Rate the bike for flat cornering:

Good traction and feels planted

Rate the bike for cornering on descents:

Very predictable and the fork is excellent

Rate the bike for climbing:

A bit of extra weight to carry but traction is very good out of the saddle

Did you enjoy riding the bike? Very much

Would you consider buying the bike? Yes, but I\'d also look at custom options

Would you recommend the bike to a friend? Yes

Overall rating: 8/10

About the tester

Age: 36  Height: 190cm  Weight: 98kg

I usually ride: Schwinn Moab, urbanised with 700cs  My best bike is: Trek 1.5 with upgrades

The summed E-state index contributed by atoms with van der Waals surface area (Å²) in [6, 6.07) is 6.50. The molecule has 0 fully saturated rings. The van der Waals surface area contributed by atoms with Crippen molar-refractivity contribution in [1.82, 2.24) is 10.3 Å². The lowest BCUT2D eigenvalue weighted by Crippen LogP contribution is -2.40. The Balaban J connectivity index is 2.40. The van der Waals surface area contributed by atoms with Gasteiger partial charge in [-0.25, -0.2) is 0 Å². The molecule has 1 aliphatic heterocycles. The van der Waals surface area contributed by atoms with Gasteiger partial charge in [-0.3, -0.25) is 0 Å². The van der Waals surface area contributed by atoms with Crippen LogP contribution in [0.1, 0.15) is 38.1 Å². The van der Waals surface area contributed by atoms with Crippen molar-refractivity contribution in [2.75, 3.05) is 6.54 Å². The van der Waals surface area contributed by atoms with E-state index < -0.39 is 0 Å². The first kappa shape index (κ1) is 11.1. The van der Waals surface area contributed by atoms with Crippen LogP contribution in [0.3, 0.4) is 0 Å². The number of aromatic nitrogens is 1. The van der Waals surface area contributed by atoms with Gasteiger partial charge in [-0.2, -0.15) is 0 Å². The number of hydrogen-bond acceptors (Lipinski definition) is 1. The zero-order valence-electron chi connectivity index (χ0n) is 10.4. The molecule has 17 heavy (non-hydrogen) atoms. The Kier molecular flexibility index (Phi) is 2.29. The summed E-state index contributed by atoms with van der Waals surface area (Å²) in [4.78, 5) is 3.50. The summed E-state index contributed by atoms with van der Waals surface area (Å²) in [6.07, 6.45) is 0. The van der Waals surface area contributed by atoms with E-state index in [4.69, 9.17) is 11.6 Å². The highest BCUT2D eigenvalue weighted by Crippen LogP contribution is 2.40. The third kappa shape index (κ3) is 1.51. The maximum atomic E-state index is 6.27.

I've been riding for: 10-20 years  I ride: Every day  I would class myself as: Experienced

I regularly do the following types of riding: time trialling, commuting, sportives, general fitness riding, fixed/singlespeed, mtb, Mountain Bike Bog Snorkelling, track

Dave is a founding father of, having previously worked on Cycling Plus and What Mountain Bike magazines back in the day. He also writes about e-bikes for our sister publication ebiketips. He's won three mountain bike bog snorkelling World Championships, and races at the back of the third cats.